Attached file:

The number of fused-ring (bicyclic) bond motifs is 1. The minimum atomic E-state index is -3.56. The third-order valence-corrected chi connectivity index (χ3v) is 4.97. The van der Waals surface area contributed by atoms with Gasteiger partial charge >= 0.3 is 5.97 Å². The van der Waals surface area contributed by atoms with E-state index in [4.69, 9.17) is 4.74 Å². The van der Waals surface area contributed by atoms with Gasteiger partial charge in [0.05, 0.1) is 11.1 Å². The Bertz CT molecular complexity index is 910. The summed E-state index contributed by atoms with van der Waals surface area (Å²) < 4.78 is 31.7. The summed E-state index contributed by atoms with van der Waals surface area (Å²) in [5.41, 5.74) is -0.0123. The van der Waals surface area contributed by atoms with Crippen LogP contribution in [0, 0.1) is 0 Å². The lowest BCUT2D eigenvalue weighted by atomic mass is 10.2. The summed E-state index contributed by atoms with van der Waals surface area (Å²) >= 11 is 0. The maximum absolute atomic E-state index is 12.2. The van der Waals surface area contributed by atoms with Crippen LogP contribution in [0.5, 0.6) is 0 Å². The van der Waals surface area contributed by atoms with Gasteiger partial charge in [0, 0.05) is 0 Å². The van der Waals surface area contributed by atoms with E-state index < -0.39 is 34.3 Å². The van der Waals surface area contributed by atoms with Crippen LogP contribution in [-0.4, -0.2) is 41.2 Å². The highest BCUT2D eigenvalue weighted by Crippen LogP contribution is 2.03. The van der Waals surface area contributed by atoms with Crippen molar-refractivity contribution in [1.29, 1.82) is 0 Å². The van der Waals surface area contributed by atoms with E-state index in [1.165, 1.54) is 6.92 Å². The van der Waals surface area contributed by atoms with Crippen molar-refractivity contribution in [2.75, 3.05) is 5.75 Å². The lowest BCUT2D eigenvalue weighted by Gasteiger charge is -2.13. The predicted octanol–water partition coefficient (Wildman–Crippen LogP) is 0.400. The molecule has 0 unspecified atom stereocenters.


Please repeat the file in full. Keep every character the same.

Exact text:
The number of fused-ring (bicyclic) bond motifs is 1. The minimum atomic E-state index is -3.56. The third-order valence-corrected chi connectivity index (χ3v) is 4.97. The van der Waals surface area contributed by atoms with Gasteiger partial charge >= 0.3 is 5.97 Å². The van der Waals surface area contributed by atoms with E-state index in [4.69, 9.17) is 4.74 Å². The van der Waals surface area contributed by atoms with Gasteiger partial charge in [0.05, 0.1) is 11.1 Å². The Bertz CT molecular complexity index is 910. The summed E-state index contributed by atoms with van der Waals surface area (Å²) < 4.78 is 31.7. The summed E-state index contributed by atoms with van der Waals surface area (Å²) in [5.41, 5.74) is -0.0123. The van der Waals surface area contributed by atoms with Crippen LogP contribution in [0, 0.1) is 0 Å². The lowest BCUT2D eigenvalue weighted by atomic mass is 10.2. The summed E-state index contributed by atoms with van der Waals surface area (Å²) >= 11 is 0. The maximum absolute atomic E-state index is 12.2. The van der Waals surface area contributed by atoms with Crippen LogP contribution in [0.5, 0.6) is 0 Å². The van der Waals surface area contributed by atoms with Gasteiger partial charge in [0, 0.05) is 0 Å². The van der Waals surface area contributed by atoms with E-state index < -0.39 is 34.3 Å². The van der Waals surface area contributed by atoms with Crippen LogP contribution in [-0.4, -0.2) is 41.2 Å². The highest BCUT2D eigenvalue weighted by Crippen LogP contribution is 2.03. The van der Waals surface area contributed by atoms with Crippen molar-refractivity contribution in [1.29, 1.82) is 0 Å². The van der Waals surface area contributed by atoms with E-state index in [1.165, 1.54) is 6.92 Å². The van der Waals surface area contributed by atoms with Crippen molar-refractivity contribution in [2.75, 3.05) is 5.75 Å². The lowest BCUT2D eigenvalue weighted by Gasteiger charge is -2.13. The predicted octanol–water partition coefficient (Wildman–Crippen LogP) is 0.400. The molecule has 0 unspecified atom stereocenters.